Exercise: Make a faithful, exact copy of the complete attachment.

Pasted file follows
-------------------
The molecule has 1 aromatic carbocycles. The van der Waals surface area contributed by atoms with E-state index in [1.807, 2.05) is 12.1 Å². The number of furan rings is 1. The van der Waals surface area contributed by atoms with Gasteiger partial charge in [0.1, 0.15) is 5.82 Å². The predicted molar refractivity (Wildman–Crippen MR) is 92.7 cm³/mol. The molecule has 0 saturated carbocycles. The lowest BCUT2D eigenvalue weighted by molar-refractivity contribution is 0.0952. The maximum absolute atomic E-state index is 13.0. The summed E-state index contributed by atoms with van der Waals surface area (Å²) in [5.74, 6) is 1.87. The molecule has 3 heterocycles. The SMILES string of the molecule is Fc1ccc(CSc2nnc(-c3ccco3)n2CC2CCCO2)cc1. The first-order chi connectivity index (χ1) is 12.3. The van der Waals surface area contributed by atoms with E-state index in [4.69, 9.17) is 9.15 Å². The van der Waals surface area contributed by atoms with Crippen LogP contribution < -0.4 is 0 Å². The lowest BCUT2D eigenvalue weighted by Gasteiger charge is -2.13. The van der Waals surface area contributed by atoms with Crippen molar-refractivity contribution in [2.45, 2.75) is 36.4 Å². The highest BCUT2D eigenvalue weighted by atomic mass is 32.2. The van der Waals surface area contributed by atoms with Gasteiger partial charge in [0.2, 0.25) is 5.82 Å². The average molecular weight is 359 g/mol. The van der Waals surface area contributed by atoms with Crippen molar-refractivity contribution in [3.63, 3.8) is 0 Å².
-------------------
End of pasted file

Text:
The molecule has 1 aromatic carbocycles. The van der Waals surface area contributed by atoms with E-state index in [1.807, 2.05) is 12.1 Å². The number of furan rings is 1. The van der Waals surface area contributed by atoms with Gasteiger partial charge in [0.1, 0.15) is 5.82 Å². The predicted molar refractivity (Wildman–Crippen MR) is 92.7 cm³/mol. The molecule has 0 saturated carbocycles. The lowest BCUT2D eigenvalue weighted by molar-refractivity contribution is 0.0952. The maximum absolute atomic E-state index is 13.0. The summed E-state index contributed by atoms with van der Waals surface area (Å²) in [5.74, 6) is 1.87. The molecule has 3 heterocycles. The SMILES string of the molecule is Fc1ccc(CSc2nnc(-c3ccco3)n2CC2CCCO2)cc1. The first-order chi connectivity index (χ1) is 12.3. The van der Waals surface area contributed by atoms with E-state index in [4.69, 9.17) is 9.15 Å². The van der Waals surface area contributed by atoms with Crippen LogP contribution < -0.4 is 0 Å². The lowest BCUT2D eigenvalue weighted by Gasteiger charge is -2.13. The van der Waals surface area contributed by atoms with Crippen molar-refractivity contribution in [2.45, 2.75) is 36.4 Å². The highest BCUT2D eigenvalue weighted by atomic mass is 32.2. The van der Waals surface area contributed by atoms with Gasteiger partial charge in [0.2, 0.25) is 5.82 Å². The average molecular weight is 359 g/mol. The van der Waals surface area contributed by atoms with Crippen molar-refractivity contribution in [3.63, 3.8) is 0 Å².